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Controversial Portrait of Ireland in the 1960s
to Screen at UW-Eau Claire Nov. 9-12

RELEASED: Oct. 26, 2006

scene from "Rocky Road to Dublin"EAU CLAIRE — "Rocky Road to Dublin," a biting, little-seen portrait of Ireland in the 1960s, will screen Nov. 9-12 at the University of Wisconsin-Eau Claire. The last film screened at the Cannes Film Festival in the tumultuous year of 1968, the documentary will be presented at 6 and 8:30 p.m. Thursday through Sunday in Davies Theatre.

Encouraged by the controversy he had stirred with a series of newspaper articles he had written in Paris, Dublin-born journalist Peter Lennon decided to revisit his native country in 1967 to make a film assessing the state of the nation. He captured a society characterized by a stultifying educational system, a morally repressive and politically reactionary clergy, a myopic cultural nationalism, and a government that knew no boundary between church and state.

"'Rocky Road to Dublin' has been down a bumpy path," wrote the BBC. "Made in 1968, its expos of a repressed Republic was banned for more than three decades in Ireland after only one screening. It's not hard to see why the film caused such a fuss. Its uncompromising tone is set by Lennon's opening voice-over, which declares an attempt to explore 'the plight of a community which survived nearly 700 years of English occupation and then nearly sank under the weight of its own heroes and clergy.'"

Featuring the inspired photography of French cinematographer Raoul Coutard, "Rocky Road to Dublin" captures an Ireland on the brink of enormous social changes. Amid scenes of everyday Irish life on the streets, in the classroom, at pubs, sporting events, dance halls, and a lively discussion among Trinity College students Lennon blends interviews with writers Sean O'Faolain and Conor Cruise O'Brien, theater producer Jim Fitzgerald, an editor of The Irish Times, and filmmaker John Huston. In a striking example of the film's unwitting prescience, one of its most colorful figures young Father Michael Cleary, "Ireland's singing priest" was later revealed to have fathered two children with his 17-year-old housekeeper.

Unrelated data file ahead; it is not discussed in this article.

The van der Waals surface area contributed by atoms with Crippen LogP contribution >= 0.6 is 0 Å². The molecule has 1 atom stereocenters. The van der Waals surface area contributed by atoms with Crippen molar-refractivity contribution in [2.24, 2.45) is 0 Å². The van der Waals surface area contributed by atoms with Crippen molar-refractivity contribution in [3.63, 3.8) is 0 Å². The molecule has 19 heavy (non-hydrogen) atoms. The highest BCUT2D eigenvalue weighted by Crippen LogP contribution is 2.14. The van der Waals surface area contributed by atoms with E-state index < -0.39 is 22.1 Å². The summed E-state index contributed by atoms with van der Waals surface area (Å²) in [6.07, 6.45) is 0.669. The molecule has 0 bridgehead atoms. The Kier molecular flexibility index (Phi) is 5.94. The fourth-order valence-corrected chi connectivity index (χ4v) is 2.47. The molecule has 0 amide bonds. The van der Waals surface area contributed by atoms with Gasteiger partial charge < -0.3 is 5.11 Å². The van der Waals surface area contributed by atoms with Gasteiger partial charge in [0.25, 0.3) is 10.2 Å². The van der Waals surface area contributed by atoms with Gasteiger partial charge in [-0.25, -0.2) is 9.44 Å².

Screening along with the 70-minute documentary will be Paul Duane's "The Making of Rocky Road to Dublin" (27 minutes), in which Lennon and Coutard recount the making of their then controversial but now classic documentary.

Selected for the prestigious Critics Week at the 1968 Cannes Film Festival, it was the last film publicly screened before the festival was stopped in solidarity with the then-erupting student revolt in Paris. "Rocky Road to Dublin" was screened numerous times throughout Paris by student groups taken with the film's theme, "What do you do with your revolution once you've got it?"

In addition to scenes of the Paris protests, the making-of documentary reprises key scenes from the original film, contrasted with a return to some of its locations nearly 40 years later. Lennon also details the state of neglect into which his film had fallen before it was restored by the Irish Film Institute in 2004.

Admission is $2 for International Film Society members and UW-Eau Claire faculty and staff and $1 for UW-Eau Claire students. Tickets are available at the Service Center, 715-836-3727, in Davies Center's east lobby, and will be sold at the door.

The film is sponsored by the International Film Society.

-30-

JS/NW

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